Painful Condition Doesn’t Stop PhD Student

Researcher targets antibiotic resistance

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Patrick Moynihan

Patrick Moynihan

One main hurdle keeping Patrick Moynihan from completing his graduate degrees had nothing to do with the microbiology lab.

Yes, his studies of disease-causing bacteria posed technical challenges. “Bacteria live in a complex world,” he says.

Those issues were compounded by a chronic, painful ailment that struck during his master’s studies. Undiagnosed for months, the illness left him barely able to get out of bed some days, let alone make it to his U of G lab.

After doctors figured out his problem, Moynihan completed a master’s degree; he will finish his doctorate this fall.

Along the way, he discovered a potential antibiotic target to treat ever-more virulent infections such as meningitis and gonorrhea. Along with his supervisor, Prof. Anthony Clarke, Molecular and Cellular Biology, he has now published study results in the journal Analytical Biochemistry.

They have figured out the workings of an enzyme believed to allow growth and virulence of important pathogens, including methicillin-resistant Staphylococcus aureus.

Their research offers hope of developing new drugs, says Moynihan. These and other bugs “are developing resistance to antimicrobials at an alarming rate.”

His work won a Terry Beveridge poster award from the Canadian Society for Microbiologists this summer. The award is named for the late Prof. Terry Beveridge, a long-time faculty member at Guelph and a former colleague of Clarke’s.

The enzyme strengthens the microbial cell and helps it thwart the human body’s defences, says Moynihan.

For a burn wound, say, the body pumps up substances to fight off infection. But bugs often find a way around those defences, including developing resistance to medicines.

In turn, an inhibitor drug might prevent infection.

“It’s true of a lot of things in antibiotic resistance: it’s all spy versus spy,” says Moynihan.

The project involved lots of screening of substances and purifying of proteins in the lab. Besides a few wrong turns at the lab bench, he encountered an unexpected hurdle a few months after starting his master’s degree in 2005.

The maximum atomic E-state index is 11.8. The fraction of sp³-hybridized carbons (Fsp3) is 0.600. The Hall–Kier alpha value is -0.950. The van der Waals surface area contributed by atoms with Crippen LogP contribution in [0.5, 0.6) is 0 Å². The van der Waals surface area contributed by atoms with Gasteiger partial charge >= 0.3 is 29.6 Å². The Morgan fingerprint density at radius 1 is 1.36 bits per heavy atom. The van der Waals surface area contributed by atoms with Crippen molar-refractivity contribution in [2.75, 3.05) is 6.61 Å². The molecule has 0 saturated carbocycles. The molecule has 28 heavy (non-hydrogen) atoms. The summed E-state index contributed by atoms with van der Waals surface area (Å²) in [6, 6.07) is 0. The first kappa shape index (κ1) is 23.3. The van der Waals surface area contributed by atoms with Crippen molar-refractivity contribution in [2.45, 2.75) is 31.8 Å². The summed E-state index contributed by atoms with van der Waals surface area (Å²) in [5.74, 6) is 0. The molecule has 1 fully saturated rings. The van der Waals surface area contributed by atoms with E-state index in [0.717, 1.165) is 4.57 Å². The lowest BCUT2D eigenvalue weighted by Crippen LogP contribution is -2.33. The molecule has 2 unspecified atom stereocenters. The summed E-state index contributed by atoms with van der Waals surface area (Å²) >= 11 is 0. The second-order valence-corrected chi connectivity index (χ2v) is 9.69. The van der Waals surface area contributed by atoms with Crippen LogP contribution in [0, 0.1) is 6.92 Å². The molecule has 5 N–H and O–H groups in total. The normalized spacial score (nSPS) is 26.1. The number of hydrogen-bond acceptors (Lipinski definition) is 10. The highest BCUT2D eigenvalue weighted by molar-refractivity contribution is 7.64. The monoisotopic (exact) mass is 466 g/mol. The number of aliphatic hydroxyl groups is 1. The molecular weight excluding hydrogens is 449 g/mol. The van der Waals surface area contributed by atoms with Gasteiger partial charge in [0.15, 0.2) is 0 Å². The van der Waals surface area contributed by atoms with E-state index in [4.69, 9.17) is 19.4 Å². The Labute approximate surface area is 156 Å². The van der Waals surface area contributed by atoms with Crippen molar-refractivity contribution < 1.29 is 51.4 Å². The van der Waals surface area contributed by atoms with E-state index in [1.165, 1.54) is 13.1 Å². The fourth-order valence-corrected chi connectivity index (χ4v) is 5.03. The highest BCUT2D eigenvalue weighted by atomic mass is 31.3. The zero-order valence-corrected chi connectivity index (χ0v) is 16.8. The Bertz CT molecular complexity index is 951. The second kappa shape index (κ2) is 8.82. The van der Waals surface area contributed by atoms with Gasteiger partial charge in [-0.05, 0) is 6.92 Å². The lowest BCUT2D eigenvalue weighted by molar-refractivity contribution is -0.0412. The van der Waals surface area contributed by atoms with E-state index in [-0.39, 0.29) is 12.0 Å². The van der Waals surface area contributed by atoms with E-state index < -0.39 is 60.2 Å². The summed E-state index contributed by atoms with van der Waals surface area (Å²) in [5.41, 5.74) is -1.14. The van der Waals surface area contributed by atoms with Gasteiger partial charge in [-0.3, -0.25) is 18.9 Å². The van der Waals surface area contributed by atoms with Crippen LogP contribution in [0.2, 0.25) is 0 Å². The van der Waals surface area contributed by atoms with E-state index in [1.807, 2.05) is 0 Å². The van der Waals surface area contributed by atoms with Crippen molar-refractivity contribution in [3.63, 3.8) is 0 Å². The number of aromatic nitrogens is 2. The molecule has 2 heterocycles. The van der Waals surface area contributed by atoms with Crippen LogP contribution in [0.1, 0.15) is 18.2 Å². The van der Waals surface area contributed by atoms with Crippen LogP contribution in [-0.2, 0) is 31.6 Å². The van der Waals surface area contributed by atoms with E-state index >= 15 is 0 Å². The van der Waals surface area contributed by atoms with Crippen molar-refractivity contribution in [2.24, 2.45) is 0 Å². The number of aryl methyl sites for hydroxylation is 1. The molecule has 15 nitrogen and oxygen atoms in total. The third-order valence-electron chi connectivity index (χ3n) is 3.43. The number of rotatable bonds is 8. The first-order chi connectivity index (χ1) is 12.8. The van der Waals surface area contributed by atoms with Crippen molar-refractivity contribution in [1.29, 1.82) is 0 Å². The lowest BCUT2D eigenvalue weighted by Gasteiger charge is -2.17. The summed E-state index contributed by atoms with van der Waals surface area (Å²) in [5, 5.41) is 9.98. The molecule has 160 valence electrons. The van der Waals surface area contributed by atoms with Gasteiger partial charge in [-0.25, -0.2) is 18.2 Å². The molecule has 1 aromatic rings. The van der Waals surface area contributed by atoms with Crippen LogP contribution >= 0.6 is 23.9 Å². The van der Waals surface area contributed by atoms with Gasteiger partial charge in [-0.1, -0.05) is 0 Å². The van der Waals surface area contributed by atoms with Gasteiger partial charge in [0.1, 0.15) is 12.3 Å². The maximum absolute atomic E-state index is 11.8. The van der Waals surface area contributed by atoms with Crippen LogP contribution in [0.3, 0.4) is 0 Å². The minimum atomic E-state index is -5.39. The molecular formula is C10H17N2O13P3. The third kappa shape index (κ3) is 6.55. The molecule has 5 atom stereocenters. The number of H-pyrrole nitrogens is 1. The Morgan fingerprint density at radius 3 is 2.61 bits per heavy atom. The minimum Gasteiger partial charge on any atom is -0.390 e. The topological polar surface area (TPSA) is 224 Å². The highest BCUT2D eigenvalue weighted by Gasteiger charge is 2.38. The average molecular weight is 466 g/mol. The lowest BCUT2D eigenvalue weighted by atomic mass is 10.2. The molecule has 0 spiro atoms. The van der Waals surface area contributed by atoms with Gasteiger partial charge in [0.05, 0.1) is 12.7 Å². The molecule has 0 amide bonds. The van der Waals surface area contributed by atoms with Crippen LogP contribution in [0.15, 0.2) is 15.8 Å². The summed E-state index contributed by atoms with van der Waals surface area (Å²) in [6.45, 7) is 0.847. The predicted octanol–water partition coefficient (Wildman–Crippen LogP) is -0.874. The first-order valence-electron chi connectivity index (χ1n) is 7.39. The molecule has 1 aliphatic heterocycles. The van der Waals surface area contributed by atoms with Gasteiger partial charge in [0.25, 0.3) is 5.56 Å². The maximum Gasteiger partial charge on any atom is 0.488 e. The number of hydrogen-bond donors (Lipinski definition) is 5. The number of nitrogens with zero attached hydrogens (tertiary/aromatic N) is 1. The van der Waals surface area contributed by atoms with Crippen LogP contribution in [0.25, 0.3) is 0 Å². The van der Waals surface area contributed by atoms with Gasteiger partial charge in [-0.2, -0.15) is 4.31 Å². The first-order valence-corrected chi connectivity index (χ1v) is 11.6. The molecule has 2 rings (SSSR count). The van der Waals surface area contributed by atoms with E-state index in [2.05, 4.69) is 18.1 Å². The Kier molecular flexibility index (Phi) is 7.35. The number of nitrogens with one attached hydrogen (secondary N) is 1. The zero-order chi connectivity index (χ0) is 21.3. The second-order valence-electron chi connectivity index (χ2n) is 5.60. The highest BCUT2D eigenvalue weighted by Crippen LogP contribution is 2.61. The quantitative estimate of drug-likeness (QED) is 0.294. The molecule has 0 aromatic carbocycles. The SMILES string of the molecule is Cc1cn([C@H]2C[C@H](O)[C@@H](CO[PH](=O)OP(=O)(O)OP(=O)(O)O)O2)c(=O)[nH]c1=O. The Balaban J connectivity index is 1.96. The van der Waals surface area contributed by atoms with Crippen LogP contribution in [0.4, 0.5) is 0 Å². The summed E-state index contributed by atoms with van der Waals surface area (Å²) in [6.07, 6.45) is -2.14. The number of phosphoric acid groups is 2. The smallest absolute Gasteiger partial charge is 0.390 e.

He had noticed periodic back pain and fatigue at the end of his undergrad degree in molecular biology and genetics in 2005. He realized one night things were more serious when it took him a teeth-gritting hour to shimmy across the bed to the phone.

At the hospital, they ruled out multiple sclerosis, but couldn’t tell him what he had. Maybe he’d suffered an injury from playing ultimate Frisbee or intramural soccer? A sports doctor booked an MRI that turned up nothing.

At last, a blood test cleared it up: Moynihan had ankylosing spondylitis, a form of chronic, inflammatory arthritis in the spine. No cure exists, but doctors can treat the pain with medication.

It had taken almost two years to diagnose. More maddening, other family members – two uncles, an aunt and Patrick’s dad, even Patrick’s brother – also had the genetic disease. But doctors had pursued other possible diagnoses.

For almost a year, he says, he was nearly incapacitated. Half a year after a rheumatologist prescribed medications, Moynihan was functioning again.

He started his PhD in 2008. Pain still flares up in his legs, back and feet, but he’s able to manage it with medications.

Moynihan was involved in World Youth Day held in Toronto in 2002. The next year he met then Pope John Paul II in the papal apartment in Rome.

By then, John Paul was suffering from his own physical ailments. Moynihan drew inspiration from that visit. “When I’m in a lot of pain, it’s very easy to go down the road of ‘Why me?’ It’s easy to get self-pitying. I know a lot of people deal with things much worse.”

He says he also drew strength from his supervisor. “All through my master’s, I was not sure how good a scientist I was.”

After he confessed his uncertainty about a PhD, he says Clarke told him: “‘No question you have the ability.’ It felt good to have someone say that.”

Moynihan had thought earlier about becoming a doctor. Today it’s research that attracts him.

In January, he will begin studying tuberculosis under a fellowship at the University of Birmingham. Researchers there belong to the Canada/U.K. Partnership on Antibiotic Resistance, co-led by Clarke.

Moynihan will be accompanied by his wife, Emilie, and two preschoolers – and a newborn due in November.